The kick-off meeting is the perfect place to do those things included under the “people-focused approach” umbrella. The kick-off meeting is where you can really solidify your client’s ideas and needs and make a concrete plan. But the kick-off isn’t the official beginning, and this is where companies miss out. The relationship begins in the wind-up.
What’s the wind-up? It’s everything that comes before the kick-off — every part of the sales process, which includes capturing the client’s concerns and setting expectations in relation to your roles in the engagement. During this time, you begin to communicate (and you will do so immediately and with appropriate frequency), but don’t assume that because they have a contract in hand (or even have a signed contract) that they are completely on board.
When the wind-up is strong, the kick-off meeting will be perfectly situated to set things in motion. That way, when you collect the data you need from them and ask them to define their goals, you’ll already have an idea of the direction you need to go. Ask specifically: What would make this a successful engagement for you?
3. Prove your value quickly.
Consider the onboarding stage as less a stage and more a process. Once you’ve established your foundation and you’ve made clear your client’s goals, it’s time to get moving. Don’t take your time. If your client wants to see results in the form of metrics, present those numbers at the next check-in (and make sure the data you’ve collected is accurate). If your client needs a product installation, get it done in the time frame you set out.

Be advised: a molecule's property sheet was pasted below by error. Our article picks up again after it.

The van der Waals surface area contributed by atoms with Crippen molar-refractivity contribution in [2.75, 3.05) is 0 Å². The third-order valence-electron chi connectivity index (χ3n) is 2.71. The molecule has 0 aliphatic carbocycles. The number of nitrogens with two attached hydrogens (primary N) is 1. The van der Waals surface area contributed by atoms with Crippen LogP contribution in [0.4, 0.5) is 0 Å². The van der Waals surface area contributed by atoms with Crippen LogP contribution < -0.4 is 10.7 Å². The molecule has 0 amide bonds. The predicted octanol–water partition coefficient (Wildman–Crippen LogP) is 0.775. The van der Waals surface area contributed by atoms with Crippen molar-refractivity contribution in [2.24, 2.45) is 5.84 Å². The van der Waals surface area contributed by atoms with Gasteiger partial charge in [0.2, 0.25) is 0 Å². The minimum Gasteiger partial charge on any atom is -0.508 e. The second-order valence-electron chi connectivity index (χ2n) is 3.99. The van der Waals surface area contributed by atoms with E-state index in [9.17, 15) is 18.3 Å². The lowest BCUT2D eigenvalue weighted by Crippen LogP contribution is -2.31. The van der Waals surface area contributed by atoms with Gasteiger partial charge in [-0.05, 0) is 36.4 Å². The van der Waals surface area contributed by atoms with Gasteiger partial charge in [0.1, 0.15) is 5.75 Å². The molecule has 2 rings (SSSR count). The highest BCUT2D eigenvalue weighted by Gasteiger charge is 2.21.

Maybe you won’t be able to reach all the client’s goals right away — that’s a given. So, set little checkpoints along the way to mark successes.
4. Organize your communication.
This seems like an oxymoron, but setting a communication schedule (or at least simple expectations) will ensure that neither you nor your client fall off each other’s map. Is your client or user in the same time zone? Do they want a weekly, biweekly, or monthly check-in? Will you include them in your newsletter lists and company updates?
Most important is the direct question: How often do they want to hear from you? If your client relationships are tech-based, ask them this question on the form they fill out when signing up for your product. If not, ask the client directly — for service-based firms, it might be necessary to front-load communication early on to make sure you’re not missing anything and slowly taper off from there.
5. Consider the tech.
Whatever your CMS is, create a plan to integrate analytics, the client’s own data, and their technologies into your engagement. Onboarding tools exist to automate the customer’s journey through the onboarding process — many of them also contain pre-formatted checklists and check-in forms to help you expedite onboarding’s organizational component.